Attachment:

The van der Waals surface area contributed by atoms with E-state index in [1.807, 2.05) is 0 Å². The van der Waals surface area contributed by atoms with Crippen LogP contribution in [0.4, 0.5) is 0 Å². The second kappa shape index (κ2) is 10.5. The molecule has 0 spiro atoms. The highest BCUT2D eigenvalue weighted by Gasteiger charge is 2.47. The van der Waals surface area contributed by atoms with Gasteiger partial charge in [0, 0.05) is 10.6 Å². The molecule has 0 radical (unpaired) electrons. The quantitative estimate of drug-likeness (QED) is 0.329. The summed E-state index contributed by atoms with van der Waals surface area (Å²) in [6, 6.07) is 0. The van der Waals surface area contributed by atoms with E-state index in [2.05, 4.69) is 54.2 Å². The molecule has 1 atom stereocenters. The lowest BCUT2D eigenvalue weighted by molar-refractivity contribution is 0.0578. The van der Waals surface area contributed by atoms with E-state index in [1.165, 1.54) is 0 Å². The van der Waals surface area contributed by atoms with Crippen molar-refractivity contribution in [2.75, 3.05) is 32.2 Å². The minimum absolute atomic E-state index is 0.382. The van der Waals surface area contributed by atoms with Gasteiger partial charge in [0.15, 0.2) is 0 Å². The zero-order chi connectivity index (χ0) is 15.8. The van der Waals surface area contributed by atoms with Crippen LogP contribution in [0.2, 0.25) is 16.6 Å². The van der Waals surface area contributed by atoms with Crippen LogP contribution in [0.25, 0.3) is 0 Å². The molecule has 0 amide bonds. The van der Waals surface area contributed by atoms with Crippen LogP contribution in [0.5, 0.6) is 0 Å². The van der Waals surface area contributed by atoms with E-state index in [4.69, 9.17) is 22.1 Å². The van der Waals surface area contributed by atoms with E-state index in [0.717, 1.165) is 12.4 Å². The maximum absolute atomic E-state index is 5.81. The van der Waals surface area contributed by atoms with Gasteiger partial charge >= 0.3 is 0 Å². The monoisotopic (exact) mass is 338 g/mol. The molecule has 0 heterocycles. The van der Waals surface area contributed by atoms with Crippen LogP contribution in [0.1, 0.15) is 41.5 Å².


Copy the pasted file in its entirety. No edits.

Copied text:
The van der Waals surface area contributed by atoms with E-state index in [1.807, 2.05) is 0 Å². The van der Waals surface area contributed by atoms with Crippen LogP contribution in [0.4, 0.5) is 0 Å². The second kappa shape index (κ2) is 10.5. The molecule has 0 spiro atoms. The highest BCUT2D eigenvalue weighted by Gasteiger charge is 2.47. The van der Waals surface area contributed by atoms with Gasteiger partial charge in [0, 0.05) is 10.6 Å². The molecule has 0 radical (unpaired) electrons. The quantitative estimate of drug-likeness (QED) is 0.329. The summed E-state index contributed by atoms with van der Waals surface area (Å²) in [6, 6.07) is 0. The van der Waals surface area contributed by atoms with E-state index in [2.05, 4.69) is 54.2 Å². The molecule has 1 atom stereocenters. The lowest BCUT2D eigenvalue weighted by molar-refractivity contribution is 0.0578. The van der Waals surface area contributed by atoms with E-state index in [1.165, 1.54) is 0 Å². The van der Waals surface area contributed by atoms with Crippen molar-refractivity contribution in [2.75, 3.05) is 32.2 Å². The minimum absolute atomic E-state index is 0.382. The van der Waals surface area contributed by atoms with Gasteiger partial charge in [0.15, 0.2) is 0 Å². The zero-order chi connectivity index (χ0) is 15.8. The van der Waals surface area contributed by atoms with Crippen LogP contribution in [0.2, 0.25) is 16.6 Å². The van der Waals surface area contributed by atoms with Crippen LogP contribution in [0.25, 0.3) is 0 Å². The molecule has 0 amide bonds. The van der Waals surface area contributed by atoms with Crippen LogP contribution in [0.5, 0.6) is 0 Å². The van der Waals surface area contributed by atoms with E-state index in [4.69, 9.17) is 22.1 Å². The van der Waals surface area contributed by atoms with E-state index in [0.717, 1.165) is 12.4 Å². The maximum absolute atomic E-state index is 5.81. The van der Waals surface area contributed by atoms with Gasteiger partial charge >= 0.3 is 0 Å². The monoisotopic (exact) mass is 338 g/mol. The molecule has 0 heterocycles. The van der Waals surface area contributed by atoms with Crippen LogP contribution in [0.1, 0.15) is 41.5 Å².